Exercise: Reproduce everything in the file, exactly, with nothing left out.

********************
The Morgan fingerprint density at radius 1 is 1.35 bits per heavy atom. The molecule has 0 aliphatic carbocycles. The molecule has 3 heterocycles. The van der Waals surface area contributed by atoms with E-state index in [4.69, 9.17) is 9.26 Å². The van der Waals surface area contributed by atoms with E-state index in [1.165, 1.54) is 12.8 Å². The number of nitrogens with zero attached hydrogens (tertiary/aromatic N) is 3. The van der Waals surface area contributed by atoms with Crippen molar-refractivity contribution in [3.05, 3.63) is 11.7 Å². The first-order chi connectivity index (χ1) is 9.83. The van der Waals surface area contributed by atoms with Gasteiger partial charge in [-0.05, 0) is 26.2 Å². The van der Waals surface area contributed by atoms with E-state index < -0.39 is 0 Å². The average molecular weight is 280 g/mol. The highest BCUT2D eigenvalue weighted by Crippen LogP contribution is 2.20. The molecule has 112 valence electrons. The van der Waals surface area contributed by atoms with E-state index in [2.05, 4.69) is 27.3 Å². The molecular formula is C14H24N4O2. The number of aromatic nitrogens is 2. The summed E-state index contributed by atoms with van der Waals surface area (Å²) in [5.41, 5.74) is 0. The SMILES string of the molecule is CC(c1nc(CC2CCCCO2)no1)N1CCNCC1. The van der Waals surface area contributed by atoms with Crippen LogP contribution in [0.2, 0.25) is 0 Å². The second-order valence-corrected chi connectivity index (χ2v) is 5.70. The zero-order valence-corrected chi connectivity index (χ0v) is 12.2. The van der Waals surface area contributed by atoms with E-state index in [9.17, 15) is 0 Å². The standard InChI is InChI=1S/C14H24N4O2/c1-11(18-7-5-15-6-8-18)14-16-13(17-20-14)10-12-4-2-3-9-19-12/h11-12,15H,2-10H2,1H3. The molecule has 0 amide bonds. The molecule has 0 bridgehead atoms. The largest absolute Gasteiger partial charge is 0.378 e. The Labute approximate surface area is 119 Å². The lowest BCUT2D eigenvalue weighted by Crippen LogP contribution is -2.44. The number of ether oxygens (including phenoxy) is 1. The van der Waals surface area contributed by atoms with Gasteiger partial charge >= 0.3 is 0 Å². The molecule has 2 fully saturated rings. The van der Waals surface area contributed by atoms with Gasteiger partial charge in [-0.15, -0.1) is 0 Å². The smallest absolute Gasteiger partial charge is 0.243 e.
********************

The Morgan fingerprint density at radius 1 is 1.35 bits per heavy atom. The molecule has 0 aliphatic carbocycles. The molecule has 3 heterocycles. The van der Waals surface area contributed by atoms with E-state index in [4.69, 9.17) is 9.26 Å². The van der Waals surface area contributed by atoms with E-state index in [1.165, 1.54) is 12.8 Å². The number of nitrogens with zero attached hydrogens (tertiary/aromatic N) is 3. The van der Waals surface area contributed by atoms with Crippen molar-refractivity contribution in [3.05, 3.63) is 11.7 Å². The first-order chi connectivity index (χ1) is 9.83. The van der Waals surface area contributed by atoms with Gasteiger partial charge in [-0.05, 0) is 26.2 Å². The van der Waals surface area contributed by atoms with E-state index < -0.39 is 0 Å². The average molecular weight is 280 g/mol. The highest BCUT2D eigenvalue weighted by Crippen LogP contribution is 2.20. The molecule has 112 valence electrons. The van der Waals surface area contributed by atoms with E-state index in [2.05, 4.69) is 27.3 Å². The molecular formula is C14H24N4O2. The number of aromatic nitrogens is 2. The summed E-state index contributed by atoms with van der Waals surface area (Å²) in [5.41, 5.74) is 0. The SMILES string of the molecule is CC(c1nc(CC2CCCCO2)no1)N1CCNCC1. The van der Waals surface area contributed by atoms with Crippen LogP contribution in [0.2, 0.25) is 0 Å². The second-order valence-corrected chi connectivity index (χ2v) is 5.70. The zero-order valence-corrected chi connectivity index (χ0v) is 12.2. The van der Waals surface area contributed by atoms with E-state index in [9.17, 15) is 0 Å². The standard InChI is InChI=1S/C14H24N4O2/c1-11(18-7-5-15-6-8-18)14-16-13(17-20-14)10-12-4-2-3-9-19-12/h11-12,15H,2-10H2,1H3. The molecule has 0 amide bonds. The molecule has 0 bridgehead atoms. The largest absolute Gasteiger partial charge is 0.378 e. The Labute approximate surface area is 119 Å². The lowest BCUT2D eigenvalue weighted by Crippen LogP contribution is -2.44. The number of ether oxygens (including phenoxy) is 1. The van der Waals surface area contributed by atoms with Gasteiger partial charge >= 0.3 is 0 Å². The molecule has 2 fully saturated rings. The van der Waals surface area contributed by atoms with Gasteiger partial charge in [-0.15, -0.1) is 0 Å². The smallest absolute Gasteiger partial charge is 0.243 e.